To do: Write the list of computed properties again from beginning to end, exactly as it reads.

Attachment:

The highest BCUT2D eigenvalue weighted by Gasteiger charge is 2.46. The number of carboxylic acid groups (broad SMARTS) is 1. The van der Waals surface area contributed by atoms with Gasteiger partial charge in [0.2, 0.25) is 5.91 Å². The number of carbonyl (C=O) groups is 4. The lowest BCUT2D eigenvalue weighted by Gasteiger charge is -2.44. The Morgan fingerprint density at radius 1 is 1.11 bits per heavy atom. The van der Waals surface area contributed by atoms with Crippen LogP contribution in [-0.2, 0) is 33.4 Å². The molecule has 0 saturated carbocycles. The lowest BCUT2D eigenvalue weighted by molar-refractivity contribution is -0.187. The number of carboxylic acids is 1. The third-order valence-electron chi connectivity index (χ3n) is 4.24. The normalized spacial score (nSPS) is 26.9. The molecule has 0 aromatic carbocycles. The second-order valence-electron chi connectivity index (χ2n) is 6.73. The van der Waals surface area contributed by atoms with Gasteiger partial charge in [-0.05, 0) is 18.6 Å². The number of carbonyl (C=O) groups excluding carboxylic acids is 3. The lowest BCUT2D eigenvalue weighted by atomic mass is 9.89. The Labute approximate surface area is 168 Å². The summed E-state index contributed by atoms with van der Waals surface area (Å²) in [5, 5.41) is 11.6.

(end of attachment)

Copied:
The highest BCUT2D eigenvalue weighted by Gasteiger charge is 2.46. The number of carboxylic acid groups (broad SMARTS) is 1. The van der Waals surface area contributed by atoms with Gasteiger partial charge in [0.2, 0.25) is 5.91 Å². The number of carbonyl (C=O) groups is 4. The lowest BCUT2D eigenvalue weighted by Gasteiger charge is -2.44. The Morgan fingerprint density at radius 1 is 1.11 bits per heavy atom. The van der Waals surface area contributed by atoms with Crippen LogP contribution in [-0.2, 0) is 33.4 Å². The molecule has 0 saturated carbocycles. The lowest BCUT2D eigenvalue weighted by molar-refractivity contribution is -0.187. The number of carboxylic acids is 1. The third-order valence-electron chi connectivity index (χ3n) is 4.24. The normalized spacial score (nSPS) is 26.9. The molecule has 0 aromatic carbocycles. The second-order valence-electron chi connectivity index (χ2n) is 6.73. The van der Waals surface area contributed by atoms with Gasteiger partial charge in [-0.05, 0) is 18.6 Å². The number of carbonyl (C=O) groups excluding carboxylic acids is 3. The lowest BCUT2D eigenvalue weighted by atomic mass is 9.89. The Labute approximate surface area is 168 Å². The summed E-state index contributed by atoms with van der Waals surface area (Å²) in [5, 5.41) is 11.6.